Ancient Egypt AAH 1010
Popular in Survey of Art and Architectural History I
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This 5 page Class Notes was uploaded by Regan Notetaker on Thursday September 15, 2016. The Class Notes belongs to AAH 1010 at Clemson University taught by Beth A. Lauritis in Fall 2016. Since its upload, it has received 5 views. For similar materials see Survey of Art and Architectural History I in Arts and Humanities at Clemson University.
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Date Created: 09/15/16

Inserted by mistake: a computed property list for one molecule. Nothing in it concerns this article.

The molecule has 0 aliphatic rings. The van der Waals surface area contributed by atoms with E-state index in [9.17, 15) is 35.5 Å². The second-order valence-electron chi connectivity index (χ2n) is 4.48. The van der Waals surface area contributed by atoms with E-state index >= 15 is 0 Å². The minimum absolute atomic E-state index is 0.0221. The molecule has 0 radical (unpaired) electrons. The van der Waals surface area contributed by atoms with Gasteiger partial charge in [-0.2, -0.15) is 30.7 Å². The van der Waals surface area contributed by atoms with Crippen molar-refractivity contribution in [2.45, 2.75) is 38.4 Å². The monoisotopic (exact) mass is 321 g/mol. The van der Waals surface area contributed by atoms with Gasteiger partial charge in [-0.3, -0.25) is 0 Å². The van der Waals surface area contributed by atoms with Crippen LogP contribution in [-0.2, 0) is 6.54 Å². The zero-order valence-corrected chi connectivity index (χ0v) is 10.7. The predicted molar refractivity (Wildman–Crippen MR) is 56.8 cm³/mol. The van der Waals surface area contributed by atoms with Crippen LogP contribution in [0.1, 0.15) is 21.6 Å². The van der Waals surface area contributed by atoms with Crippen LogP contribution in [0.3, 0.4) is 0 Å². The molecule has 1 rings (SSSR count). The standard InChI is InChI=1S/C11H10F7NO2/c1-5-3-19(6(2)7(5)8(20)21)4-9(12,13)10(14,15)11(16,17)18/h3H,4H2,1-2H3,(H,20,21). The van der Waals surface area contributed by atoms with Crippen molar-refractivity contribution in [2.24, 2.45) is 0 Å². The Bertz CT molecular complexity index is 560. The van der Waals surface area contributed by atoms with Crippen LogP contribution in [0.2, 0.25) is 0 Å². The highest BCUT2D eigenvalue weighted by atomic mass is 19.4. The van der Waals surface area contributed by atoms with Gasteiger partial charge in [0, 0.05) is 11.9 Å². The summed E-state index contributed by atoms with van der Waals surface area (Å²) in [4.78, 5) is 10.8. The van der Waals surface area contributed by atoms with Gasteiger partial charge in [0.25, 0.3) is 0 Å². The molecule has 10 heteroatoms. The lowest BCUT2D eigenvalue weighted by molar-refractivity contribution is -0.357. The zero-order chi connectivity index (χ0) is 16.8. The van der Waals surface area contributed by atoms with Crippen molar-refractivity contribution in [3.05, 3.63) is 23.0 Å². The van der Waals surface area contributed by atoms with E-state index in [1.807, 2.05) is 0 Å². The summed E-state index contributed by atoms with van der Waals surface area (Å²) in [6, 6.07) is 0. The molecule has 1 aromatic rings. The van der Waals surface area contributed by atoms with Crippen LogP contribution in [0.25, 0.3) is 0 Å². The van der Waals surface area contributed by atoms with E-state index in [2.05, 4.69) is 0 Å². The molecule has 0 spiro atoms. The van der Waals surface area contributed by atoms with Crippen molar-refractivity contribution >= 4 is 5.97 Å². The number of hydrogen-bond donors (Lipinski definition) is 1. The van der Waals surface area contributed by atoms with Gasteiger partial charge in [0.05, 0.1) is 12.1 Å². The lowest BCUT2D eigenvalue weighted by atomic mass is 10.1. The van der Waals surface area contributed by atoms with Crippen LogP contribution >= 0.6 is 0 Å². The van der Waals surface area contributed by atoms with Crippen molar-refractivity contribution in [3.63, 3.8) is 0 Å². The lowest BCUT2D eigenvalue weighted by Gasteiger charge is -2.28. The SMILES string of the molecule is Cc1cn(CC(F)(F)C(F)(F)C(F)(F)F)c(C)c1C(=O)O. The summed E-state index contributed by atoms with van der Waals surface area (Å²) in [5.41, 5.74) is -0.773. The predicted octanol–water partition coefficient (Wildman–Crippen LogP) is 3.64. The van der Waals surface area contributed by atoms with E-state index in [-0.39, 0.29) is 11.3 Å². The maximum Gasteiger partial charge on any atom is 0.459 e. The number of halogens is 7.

Ancient Egypt Pre-dynastic (prehistoric) c. 3500-2920 BCE Early Dynastic c. 2920-2575 BCE Old Kingdom c. 2575-2134 BCE Middle Kingdom c. 2040-1640 BCE New Kingdom c. 1550-1070 BCE Important Dates: • Unification of Upper and Lower Egypt: ca. 3000-2920 BCE • Hatshepsut 1473-1458 BCE • Akhenaten and Amarna Period 1353-1335 BCE • Tutankhamen 1333-1323 BCE • Ramses 1290-1224 BCE - Ancient Egypt had ample sources of stones to carve and build with. Many statues and monuments glorify the pharaohs, whom were believed to be divine. Developed a cannon of proportion. Nile River more predictable than the Tigris and Euphrates. More reliable. Egypt has mountains and deserts as natural defenses maintaining a stable government for centuries. Upper Egypt is in the South, Lower Egypt in the North. Rosetta Stone, 196 BCE, granodiorite- Three different types of hieroglyphic text cover the stone. The hieroglyphics explain taxes but interpreting the stone allows us to better understand the organization of the language. People, boats, and animals, watercolor copy of a wall painting from tomb 100 at Hierakonpolis, c. 3500-3200 BCE, paint on plaster- Early Pre-dynastic renderings show a profile head, frontal torso, frontal eye, and profile legs. This is the standard for many years for depicting the human figure across different cultures. Palette- stone slab with circular depression Narmer- a pharaoh of the first of Egypt’s 31 dynasties around 2950 BCE (Nar=catfish, Mer=chisel) Palette of King Narmer, from Hierakonpolis, Egypt, Predynastic c. 3000- 2920 BCE, slate- Narmer was not the leader that unified the land, so this is a type of propaganda to show the greatness of Narmer. This is a low relief showing hierarchic scale of the figures. It uses the standard of depicting humans in the composite views. Palette is used to blend coal in the depression. - Details of upper register- There is a small square with a catfish and chisel which tells the name of the King, Narmer. The cow goddess is a protector of music, dancing, and love. The goddess and Horus are protectors of the couple. Shows many decapitated heads. The registers are organized and set in the foreground making it flat, without depth. - Middle register- The white crown that looks like a bowling pin represents Upper Egypt (south) and the red crown is Lower Egypt (north) - Middle register (back)- shows papyrus representing Lower Egypt as papyrus was plentiful there. The king is in a smiting position. Early Dynastic 2920-2575 BCE Upper and Lower Egypt are united and narratives are seen in art. Necropolis- city of the dead. Burial ground Mastaba tombs- Early burial ground. Contains a chapel, offering table, shaft to burial site so the Ka can exit and continue life, a residential space. Ka- life force that leaves dead body Serdab- a narrow room that contains the sculpture that houses the Ka Imhotep, Stepped Pyramid and mortuary precinct of Djoser, Saqqara, Dynasty 3, c. 2630-2611 BCE- Name of artist in inscribed. First creation of stepped pyramid. Always on west bank of the Nile- the direction of the setting sun. Similar formally to a ziggurat but different in purpose. Ashlar masonry- precisely cut square stone blocks set to join without gaps Engaged columns- attached to surface for decoration instead of support, represent stalks of papyrus Old Kingdom 2575-2134 BCE The golden age of Egyptian art, according to Fred S. Kleiner. This is when the Gizah pyramids are created and introduces the stiff, eternal posture of statues that would continue to influence Egyptian art. Capital: Memphis Great Pyramids, Gizah, Egypt, Fourth Dynasty: Transitions to smooth sided pyramid. They are said to represent the rays of the sun. Constructed using ashlar masonry. 1) Menkaure, c. 2490-2472 BCE 2) Khafre, c. 2520-2494 BCE 3) Khufu, c. 2551-2528 Section of Pyramid of Khufu, Gizeh, Egypt, Fourth Dynasty- Contain false passageway and chamber to deter thieves. Mostly limestone then covered in more finished stone. I.M. Pei, Louvre Pyramid, France 1989- The idea of wealth and power is suggested. Was criticized as being arrogant. Great Sphinx, Gizeh, 4 Dynasty, c. 2520-2494 BCE, sandstone- Wears a pharaoh- like headdress Khafre enthroned, c. 2520-2494 BCE, diorite- Very frontal and not relaxed seated position. Very systematic and organized and bilaterally symmetrical. He has an idealized form- youthful, muscular. Wears the headdress and false beard. The face is generic and body is natural. Similar in comparison to Seated statue of Gudea. The seated statue by Sumerians and show the king giving an offering, whereas the pharaoh is not in an offering position. In contrast, the Seated scribe, from Saqqara, 5 Dynasty shows a more individualized figure and not idealized form, yet the sculpture also holds the scribe’s Ka. th Menkaure and Khamerernebty, Gizeh, 4 Dynasty, c. 2490-2472, greywacke, high relief sculpture. The sculpture is of man and wife, the wife is slightly behind the king and embracing him. Same representation of figure as the Khafre sculpture. Ti watching a hippo hunt, relief in the mastaba of Ti, Saqqara, 5 Dynasty, c. 2450- 2350 BCE, painted limestone- Show hierarchic scale. The figure is not naturalistic yet the vegetation and animals are more realistic. Ti is shown overlooking and rigid, timeless, suggesting he has already deceased. The other figures are mobile and dynamic in contrast. This is constructed to be viewed by the Ka. Middle Kingdom 2040-1640 BCE 2260 BCE - Old Kingdom – weakening central government 2134-2040 BCE – First Intermediate Period of civil war 2040 BCE - Egypt reunited under Mentuhotep II Capital: Thebes Becomes a more stable government, more aggressive relationship with neighbors th Fragmentary head of Senusret III, 12 Dynasty, c. 1860 BCE, Red quartzite- Shows realism in the expression of the face. The furrowing of the brow and the eyes are droopy showing emotion. Rock-cut tombs, 12 dynasty, c. 1950-1900 BCE- The tombs are cut out of the rock and feature freestanding columns. New Kingdom Pressure from invaders that were expelled. Empire is established and conquering lands creating expansion to the Euphrates River in the east and into Nubia in the south. Hatshepsut with offering jars, upper court of her mortuary temple, c 1473- 1458 BCE, red granite- First female pharaoh. She wears the headdress, kilt, and false beard. Her body is idealized and strong, not a feminized body. She was not the rightful heir to the throne and many of these sculptures were destroyed. Mortuary temple of Hatshepsut, Dynasty 18, c. 1473-1458 BCE- This massive structure has a resemblance to a ziggurat. A ramp ascends one platform to another. The front of each platform features a symmetrical colonnade. Re- Supreme Egyptian deity. Sun god. Colonnade- a row of columns supporting a roof King and Queen of Punt and attendants, relief from the mortuary Temple of Ramses II, 19 Dynasty, c 1290-1224- place of worship, not mortuary temple. Hypostyle hall- many posts able to support a flat ceiling Pylon temple- tapering towers th Aerial view of the temple of Amen-Re, begun 15 century BCE- Uses pylon wall structure Hypostyle hall, temple of Amen-Re, 19 Dynasty, 1290-1224 BCE- Created with massive columns. The columns are covered with sunken reliefs telling a story. The precise cut of joints holds the massive structure together. The temple is a propaganda piece telling us of the exploits of the ruler. Includes a clerestory where the area between the top columns is open and allows light to illuminate the interior. Clerestory- the upper part of a wall that has gaps between columns creating a window to allow light into the interior th Senmut with Princess Nefrua, 18 Dynasty, 1470-1460 BCE, granite- Body is reduced to a block-like form. Senmut is not a major figure, he was a chancellor. Akhenaton, from temple of Aton, 18 Dynasty, 1353-1335 BCE, Sandstone- Changed his name to Akhenaton, means “living spirit of Aton”. Becomes ruler of a place where he says Aton is the one god shifting to monotheism. He may have had Marfan syndrome which caused his long, thin body and face, and less masculine but curvier body. The sculpture shows this and is less idealized. The switch to monotheism limits the abuse of power of the priests. th Akhenaton, Nefertiti, and three daughters, from Tell el-Amarna, 18 Dynasty, 1353- 1335 BCE, limestone- The sunken relief shows a sun disk that shines its rays down to the king and queen and end in Ankhs. This shows the family engaged in a scene at their home. Their forms are more animated and realistic in contrast to previous representations of rectilinear and standing figures. The children seem to be rendered as if they have Marfan’s Syndrome like their father. The king’s form may have become the new norm. Thutmose, Nefertiti, Dynasty 18, 1353-1335 BCE, Painted limestone- Nefertiti was considered a great beauty. Nefertiti mean “the beautiful one is here.” The artist is Thutmose and this was found in workshop. It may have been a trial piece and is unfinished. The work appears more lifelike and represent an idealized Nefertiti. Isa Genzken, “Nofretete”, 2014- 7 Nefertiti plaster busts with glasses are put in a museum setting. Does the copy make the original less beautiful when copied multiple times? Tiye, 18 Dynasty, 1353-1335n BCE, wood with gold- Nefertiti’s mother. She is more realistic and not idealized as she is aged. Ankh- eternal life, longevity Post-Amarna Period After the death of Akhenaton, the people go back to polytheism. The capital moves back to Thebes and Akhenaton’s statues are destroyed. Death mask of Tutankhamen, 18 Dynasty, c 1323 BCE- May have been one of Akhenaton’s sons from a minor wife. Covered in gold and gems and left undisturbed in tomb. He rules for 10 years and dies at 18. Buried in the Valley of the Kings. Innermost coffin of Tutankhamen, from tomb at Thebes, c. 1323 BCE- The coffin holds his mummy. He holds a crook and flail th Painted chest, from the tomb of Tut, 8 Dynasty, c 1333-1323 BCE, wood- Chest shows a narrative on all sides. Style is somewhat different than the norm in that on one side there are registers and a chaotic image close to each other. King Tut may have been too young to fight but as king he was to be represented as a conqueror on the panels of this chest. Last judgement of Hu-Nefer, from his tomb at Thebes, Egypt, 19 Dynasty, c 1300- 1290 BCE, painted papyrus scroll- A scroll from the Book of the Dead that depicts the last judgement of the dead. Hunefer was the royal scribe and steward of Seti I and is depicted being judged after his death. From left to right, Anubis guides Hunefer through, having his heart weighed on a scale against Maat’s feather then is led by Horus to meet Osiris, who will give him eternal life.